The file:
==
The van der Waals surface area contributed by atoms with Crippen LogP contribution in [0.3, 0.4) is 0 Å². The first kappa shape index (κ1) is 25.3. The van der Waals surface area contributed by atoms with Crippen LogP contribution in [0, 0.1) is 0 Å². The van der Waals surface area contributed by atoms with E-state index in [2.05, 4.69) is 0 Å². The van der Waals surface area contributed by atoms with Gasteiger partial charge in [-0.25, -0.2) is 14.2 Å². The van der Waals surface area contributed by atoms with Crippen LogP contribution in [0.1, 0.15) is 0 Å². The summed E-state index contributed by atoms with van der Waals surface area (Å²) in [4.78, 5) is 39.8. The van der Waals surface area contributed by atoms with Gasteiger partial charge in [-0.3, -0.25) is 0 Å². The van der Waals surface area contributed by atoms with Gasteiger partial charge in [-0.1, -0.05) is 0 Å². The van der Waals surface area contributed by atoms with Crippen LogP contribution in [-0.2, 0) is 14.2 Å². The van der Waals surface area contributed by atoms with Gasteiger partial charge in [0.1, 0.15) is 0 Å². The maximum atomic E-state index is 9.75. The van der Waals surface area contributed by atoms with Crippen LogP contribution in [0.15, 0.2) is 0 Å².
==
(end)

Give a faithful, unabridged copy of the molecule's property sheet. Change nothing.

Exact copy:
The van der Waals surface area contributed by atoms with Crippen LogP contribution in [0.3, 0.4) is 0 Å². The first kappa shape index (κ1) is 25.3. The van der Waals surface area contributed by atoms with Crippen LogP contribution in [0, 0.1) is 0 Å². The van der Waals surface area contributed by atoms with E-state index in [2.05, 4.69) is 0 Å². The van der Waals surface area contributed by atoms with Gasteiger partial charge in [-0.25, -0.2) is 14.2 Å². The van der Waals surface area contributed by atoms with Crippen LogP contribution in [0.1, 0.15) is 0 Å². The summed E-state index contributed by atoms with van der Waals surface area (Å²) in [4.78, 5) is 39.8. The van der Waals surface area contributed by atoms with Gasteiger partial charge in [-0.3, -0.25) is 0 Å². The van der Waals surface area contributed by atoms with Gasteiger partial charge in [-0.1, -0.05) is 0 Å². The van der Waals surface area contributed by atoms with Crippen LogP contribution in [-0.2, 0) is 14.2 Å². The van der Waals surface area contributed by atoms with Gasteiger partial charge in [0.1, 0.15) is 0 Å². The maximum atomic E-state index is 9.75. The van der Waals surface area contributed by atoms with Crippen LogP contribution in [0.15, 0.2) is 0 Å².